Suspended chords are those which you should know in addition to the major and minor chords. People often tend to feel mystified with these chords thinking they are tough. On the contrary, they are very simple to play and beautifully ornament the major/minor chords associated with them. I will tell you how.
First, it is important to get into a few basics of chords. If your theories of chords are up your sleeve, then you will remember that basic chords (triads) are made up of 3 notes. The root note, the third and the fifth note. If we take the example of C major chord:
C D E F G A B C
1 – 3 – 5 – – –
Here, the root note is C, the third note is E and the fifth note is G. Hence for C major = C E G.
Similarly, for minor chords, we just have to lower the third note by half a step. So instead of E, we will have Eb. Hence for C minor = C Eb G.
So, if we remove the 3rd degree/note, the chord will be neither major nor minor. So what will it be? It will be somewhere in between… in other words, suspended. That’s the concept of suspended chords.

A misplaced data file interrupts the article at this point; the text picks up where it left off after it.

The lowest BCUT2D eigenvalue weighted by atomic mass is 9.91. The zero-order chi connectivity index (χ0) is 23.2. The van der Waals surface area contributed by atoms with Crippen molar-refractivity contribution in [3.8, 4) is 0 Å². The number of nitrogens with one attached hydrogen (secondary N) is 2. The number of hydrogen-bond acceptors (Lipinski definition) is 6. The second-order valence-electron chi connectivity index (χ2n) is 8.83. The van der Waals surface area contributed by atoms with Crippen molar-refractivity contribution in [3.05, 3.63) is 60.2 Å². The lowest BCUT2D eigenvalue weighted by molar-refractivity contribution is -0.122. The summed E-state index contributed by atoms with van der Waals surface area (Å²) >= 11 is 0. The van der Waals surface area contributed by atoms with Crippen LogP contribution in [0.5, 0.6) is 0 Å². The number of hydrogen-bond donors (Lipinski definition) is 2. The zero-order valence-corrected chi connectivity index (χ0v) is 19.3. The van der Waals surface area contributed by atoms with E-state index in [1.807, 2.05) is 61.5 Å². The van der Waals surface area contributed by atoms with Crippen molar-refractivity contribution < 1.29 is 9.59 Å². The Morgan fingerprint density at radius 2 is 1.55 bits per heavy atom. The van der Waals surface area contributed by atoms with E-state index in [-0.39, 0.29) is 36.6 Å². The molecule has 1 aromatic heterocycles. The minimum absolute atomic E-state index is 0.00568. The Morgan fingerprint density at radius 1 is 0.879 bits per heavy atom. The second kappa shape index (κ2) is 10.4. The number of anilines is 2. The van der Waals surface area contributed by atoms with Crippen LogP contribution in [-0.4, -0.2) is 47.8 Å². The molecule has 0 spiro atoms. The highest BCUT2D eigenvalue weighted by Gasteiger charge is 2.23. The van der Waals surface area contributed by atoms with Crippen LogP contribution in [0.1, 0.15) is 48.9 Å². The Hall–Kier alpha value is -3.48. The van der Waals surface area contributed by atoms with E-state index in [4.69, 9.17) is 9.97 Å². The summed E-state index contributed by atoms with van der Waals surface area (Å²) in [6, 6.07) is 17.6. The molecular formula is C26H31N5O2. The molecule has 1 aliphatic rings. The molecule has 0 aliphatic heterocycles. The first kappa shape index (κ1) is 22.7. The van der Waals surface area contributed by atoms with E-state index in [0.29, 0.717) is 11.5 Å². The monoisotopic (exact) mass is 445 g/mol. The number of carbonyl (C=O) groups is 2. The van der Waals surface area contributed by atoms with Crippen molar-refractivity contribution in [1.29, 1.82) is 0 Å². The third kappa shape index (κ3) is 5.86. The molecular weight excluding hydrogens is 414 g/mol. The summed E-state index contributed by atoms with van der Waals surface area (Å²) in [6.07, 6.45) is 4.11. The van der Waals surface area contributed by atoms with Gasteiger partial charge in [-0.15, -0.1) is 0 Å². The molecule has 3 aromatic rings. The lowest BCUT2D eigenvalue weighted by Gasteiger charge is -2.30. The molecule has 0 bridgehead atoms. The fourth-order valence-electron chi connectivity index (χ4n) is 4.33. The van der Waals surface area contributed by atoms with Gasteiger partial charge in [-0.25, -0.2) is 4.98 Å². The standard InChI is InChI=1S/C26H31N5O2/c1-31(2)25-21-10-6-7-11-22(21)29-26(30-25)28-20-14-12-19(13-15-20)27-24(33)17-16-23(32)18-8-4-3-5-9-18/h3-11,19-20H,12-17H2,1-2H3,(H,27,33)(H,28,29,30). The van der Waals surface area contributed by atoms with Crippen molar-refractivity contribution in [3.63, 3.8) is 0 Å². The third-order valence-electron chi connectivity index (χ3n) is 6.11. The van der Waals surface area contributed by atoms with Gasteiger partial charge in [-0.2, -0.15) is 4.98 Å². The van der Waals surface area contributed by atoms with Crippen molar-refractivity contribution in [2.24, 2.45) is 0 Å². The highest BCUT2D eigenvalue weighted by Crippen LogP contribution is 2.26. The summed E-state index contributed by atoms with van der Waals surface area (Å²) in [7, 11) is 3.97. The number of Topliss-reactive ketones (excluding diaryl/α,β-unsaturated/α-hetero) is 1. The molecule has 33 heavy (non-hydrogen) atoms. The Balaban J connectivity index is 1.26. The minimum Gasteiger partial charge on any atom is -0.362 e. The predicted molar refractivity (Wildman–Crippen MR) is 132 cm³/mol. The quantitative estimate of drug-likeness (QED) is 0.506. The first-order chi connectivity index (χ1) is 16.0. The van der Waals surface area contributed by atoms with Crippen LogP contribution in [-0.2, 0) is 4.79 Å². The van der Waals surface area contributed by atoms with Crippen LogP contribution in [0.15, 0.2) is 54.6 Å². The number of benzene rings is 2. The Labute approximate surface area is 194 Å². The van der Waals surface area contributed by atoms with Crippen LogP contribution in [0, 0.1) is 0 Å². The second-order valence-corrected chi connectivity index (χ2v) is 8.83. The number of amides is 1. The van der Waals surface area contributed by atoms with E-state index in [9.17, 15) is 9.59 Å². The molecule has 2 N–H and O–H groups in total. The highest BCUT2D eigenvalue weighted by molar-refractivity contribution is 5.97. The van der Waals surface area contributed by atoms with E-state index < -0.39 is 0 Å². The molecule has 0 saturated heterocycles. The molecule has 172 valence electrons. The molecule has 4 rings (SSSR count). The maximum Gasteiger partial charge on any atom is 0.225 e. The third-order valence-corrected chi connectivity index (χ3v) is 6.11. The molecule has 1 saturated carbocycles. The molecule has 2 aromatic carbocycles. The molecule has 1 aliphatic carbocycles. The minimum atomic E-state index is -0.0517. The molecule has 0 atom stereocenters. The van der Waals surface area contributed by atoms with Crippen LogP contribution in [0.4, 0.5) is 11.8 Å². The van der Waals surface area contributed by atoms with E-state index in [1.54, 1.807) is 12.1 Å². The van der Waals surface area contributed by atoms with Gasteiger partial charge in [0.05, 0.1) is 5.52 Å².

Well, things don’t end here… You will find varieties with suspended chords. You must have come across it… Dsus2, Dsus4 etc… You get these variations by replacing the third note with the second note for sus2 chords and with 4th note for sus4 chords. As simple as that.
How to Practice Suspended Chords
You can either directly play the suspended chords and appreciate their sound. Or else, you can play them along with their parent chords (major and minor).
For example, you can play like this D, Dsus4, D, Dsus2 over and over. This is the most common way of playing suspended chords. Once you get the hang of it, you can also try Dmin, Dsus2, Dmin, Dsus4 and so on.
How are Suspended Chords Used In Music
You will find suspended chords used directly in between chords, but the more common way is to ornament the parent chord. So, if you have to play a particular chord for longer than a bar or more, put in suspended chords in between to make it sound beautiful. That way, you can improvise the rhythms itself.